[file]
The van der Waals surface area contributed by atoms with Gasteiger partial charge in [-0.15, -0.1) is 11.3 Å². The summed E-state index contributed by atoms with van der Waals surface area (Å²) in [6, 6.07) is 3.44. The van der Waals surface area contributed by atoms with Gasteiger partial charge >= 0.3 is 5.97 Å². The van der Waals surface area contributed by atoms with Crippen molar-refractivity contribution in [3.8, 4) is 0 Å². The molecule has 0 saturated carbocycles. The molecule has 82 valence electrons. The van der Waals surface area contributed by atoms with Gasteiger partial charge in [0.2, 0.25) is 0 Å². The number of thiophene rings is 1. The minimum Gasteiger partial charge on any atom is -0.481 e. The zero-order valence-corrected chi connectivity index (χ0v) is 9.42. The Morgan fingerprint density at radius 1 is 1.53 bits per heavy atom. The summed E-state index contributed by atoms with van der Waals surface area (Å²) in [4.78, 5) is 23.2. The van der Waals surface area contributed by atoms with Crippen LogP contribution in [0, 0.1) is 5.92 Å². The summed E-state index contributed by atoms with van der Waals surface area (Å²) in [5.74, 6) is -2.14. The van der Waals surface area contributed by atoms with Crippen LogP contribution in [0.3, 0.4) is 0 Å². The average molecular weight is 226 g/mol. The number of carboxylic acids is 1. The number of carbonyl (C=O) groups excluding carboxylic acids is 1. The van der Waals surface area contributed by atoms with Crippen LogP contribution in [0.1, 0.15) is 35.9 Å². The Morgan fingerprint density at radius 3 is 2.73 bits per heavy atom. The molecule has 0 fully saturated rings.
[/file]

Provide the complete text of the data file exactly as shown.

The van der Waals surface area contributed by atoms with Gasteiger partial charge in [-0.15, -0.1) is 11.3 Å². The summed E-state index contributed by atoms with van der Waals surface area (Å²) in [6, 6.07) is 3.44. The van der Waals surface area contributed by atoms with Gasteiger partial charge >= 0.3 is 5.97 Å². The van der Waals surface area contributed by atoms with Crippen molar-refractivity contribution in [3.8, 4) is 0 Å². The molecule has 0 saturated carbocycles. The molecule has 82 valence electrons. The van der Waals surface area contributed by atoms with Gasteiger partial charge in [0.2, 0.25) is 0 Å². The number of thiophene rings is 1. The minimum Gasteiger partial charge on any atom is -0.481 e. The zero-order valence-corrected chi connectivity index (χ0v) is 9.42. The Morgan fingerprint density at radius 1 is 1.53 bits per heavy atom. The summed E-state index contributed by atoms with van der Waals surface area (Å²) in [4.78, 5) is 23.2. The van der Waals surface area contributed by atoms with Crippen LogP contribution in [0, 0.1) is 5.92 Å². The summed E-state index contributed by atoms with van der Waals surface area (Å²) in [5.74, 6) is -2.14. The van der Waals surface area contributed by atoms with Crippen LogP contribution in [0.3, 0.4) is 0 Å². The average molecular weight is 226 g/mol. The number of carboxylic acids is 1. The number of carbonyl (C=O) groups excluding carboxylic acids is 1. The van der Waals surface area contributed by atoms with Crippen LogP contribution in [0.1, 0.15) is 35.9 Å². The Morgan fingerprint density at radius 3 is 2.73 bits per heavy atom. The molecule has 0 fully saturated rings.